Of all 223 patients, gram-positive bacteria were detected in 85 (38.1%) patients, gram-negative bacteria in 122 (54.7%), and no isolation in 36 (16.1%). There were 41 (18.4%) patients having more than two species of bacteria coexisting, and 20 (8.9%) having both gram-positive and gram-negative bacteria. Among gram-positive bacteria, MRSA was detected from 32 (14.3%) patients and MSSA from 19 (8.5%). MRGNB were detected in 28 (12.6%) patients. Of these multidrug-resistant gram-negative bacteria, multidrug-resistant P. aeruginosa was isolated from 3 (1.3%) patients, multidrug-resistant A. baumannii from 4 (1.8%), and ESBL-producing bacteria from 22 (9.9%) (Table 4).

Table 4 . Bacterial Species Cultured from Diabetic Foot Ulcer

VariableValue
Gram-positive bacteria85 (38.1)
Methicilin-sensitive Staphylococcus aureus19 (8.5)
Methicilin-resistant Staphylococcus aureus32 (14.3)
Streptococcus agalactiae11 (4.9)
Streptococcus dysgalactiae7 (3.1)
Methicilin-sensitive coagulase-negative Streptococcus9 (4.0)
Methicilin-resistant coagulase-negative Streptococcus16 (7.2)
Enterococcus faecalis8 (3.6)
Enterobacter cloacae8 (3.6)
Others4 (1.8)
Gram-negative bacteria122 (54.7)
Extended spectrum beta-lactamase producing bacteria22 (9.9)
Escherichia coli22 (9.9)
Pseudomonas aeruginosa22 (9.9)
Multidrug-resistant Pseudomonas aeruginosa3 (1.3)
Acinetobacter baumannii3 (1.3)
Multidrug-resistant Acinetobacter baumannii4 (1.8)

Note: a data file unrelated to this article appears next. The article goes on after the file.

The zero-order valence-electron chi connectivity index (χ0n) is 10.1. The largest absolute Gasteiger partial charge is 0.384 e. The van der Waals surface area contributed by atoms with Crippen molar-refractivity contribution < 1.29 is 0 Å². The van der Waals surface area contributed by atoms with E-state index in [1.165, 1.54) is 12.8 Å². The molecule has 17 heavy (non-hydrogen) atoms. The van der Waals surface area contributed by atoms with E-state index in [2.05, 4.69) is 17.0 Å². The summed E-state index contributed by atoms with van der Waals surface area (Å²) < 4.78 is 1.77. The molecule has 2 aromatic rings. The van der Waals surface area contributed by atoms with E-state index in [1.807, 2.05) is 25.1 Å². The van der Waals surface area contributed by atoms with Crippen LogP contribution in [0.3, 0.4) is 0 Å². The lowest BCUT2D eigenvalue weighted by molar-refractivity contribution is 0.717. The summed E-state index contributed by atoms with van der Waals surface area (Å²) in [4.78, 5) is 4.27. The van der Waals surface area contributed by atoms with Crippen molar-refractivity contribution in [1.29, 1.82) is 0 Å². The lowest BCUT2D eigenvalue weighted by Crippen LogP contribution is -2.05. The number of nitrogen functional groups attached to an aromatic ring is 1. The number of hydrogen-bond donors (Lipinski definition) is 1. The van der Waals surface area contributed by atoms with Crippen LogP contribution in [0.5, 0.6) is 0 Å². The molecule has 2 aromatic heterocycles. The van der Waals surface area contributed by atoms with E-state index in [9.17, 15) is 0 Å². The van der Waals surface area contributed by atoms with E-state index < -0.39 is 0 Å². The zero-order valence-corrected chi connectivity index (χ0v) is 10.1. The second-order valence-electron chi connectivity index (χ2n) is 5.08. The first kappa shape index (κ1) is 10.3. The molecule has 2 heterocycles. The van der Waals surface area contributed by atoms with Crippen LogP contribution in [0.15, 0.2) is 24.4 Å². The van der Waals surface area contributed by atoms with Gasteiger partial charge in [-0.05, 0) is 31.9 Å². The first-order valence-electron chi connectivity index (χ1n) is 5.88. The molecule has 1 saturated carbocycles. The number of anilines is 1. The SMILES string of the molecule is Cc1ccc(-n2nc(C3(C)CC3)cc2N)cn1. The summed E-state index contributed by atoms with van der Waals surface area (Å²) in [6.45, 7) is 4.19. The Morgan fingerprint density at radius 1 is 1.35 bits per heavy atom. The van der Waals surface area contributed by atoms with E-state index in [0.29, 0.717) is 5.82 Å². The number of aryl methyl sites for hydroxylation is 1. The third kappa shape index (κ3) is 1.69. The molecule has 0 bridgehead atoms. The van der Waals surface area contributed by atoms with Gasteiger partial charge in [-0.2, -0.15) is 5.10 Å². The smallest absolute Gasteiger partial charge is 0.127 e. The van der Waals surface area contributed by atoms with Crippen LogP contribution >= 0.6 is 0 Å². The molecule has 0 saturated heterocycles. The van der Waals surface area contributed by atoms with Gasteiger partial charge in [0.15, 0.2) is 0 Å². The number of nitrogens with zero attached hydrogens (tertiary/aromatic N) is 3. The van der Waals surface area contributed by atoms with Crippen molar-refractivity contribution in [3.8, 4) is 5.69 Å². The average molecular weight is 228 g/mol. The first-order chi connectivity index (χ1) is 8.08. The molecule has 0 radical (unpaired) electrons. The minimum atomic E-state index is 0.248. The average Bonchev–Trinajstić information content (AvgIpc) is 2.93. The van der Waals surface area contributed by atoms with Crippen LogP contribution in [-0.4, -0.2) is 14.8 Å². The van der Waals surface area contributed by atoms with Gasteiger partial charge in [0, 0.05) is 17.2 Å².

Proteus mirabilis13 (5.8)
Proteus vulgaris5 (2.2)
Stenotrophomonas maltophilia4 (1.8)
Serratia marcescens5 (2.2)
Klebsiella pneumoniae8 (3.6)
Morganella morganii4 (1.8)
Citrobacter koseri3 (1.3)
Others17 (7.6)
No growth36 (16.1)

Values are presented as number (%).



3. Correlation of bacterial isolates and the ratio of wound healing with the presence of comorbidities

There were no statistical significance in differences of the isolation rate of gram-positive and gram-negative bacteria and the non-isolation rate of bacteria among groups according to the presence of comorbidities (Fig. 1). In the isolation rates of MSSA, MRSA, MRGNB, and ESBL-producing bacteria, there was a statistical significant difference only in MRGNB among groups (p=0.018; Table 5, Fig. 2). And there was statistical significance in the isolation ratio of gram-negative to gram-positive bacteria among groups (p=0.038; Table 6).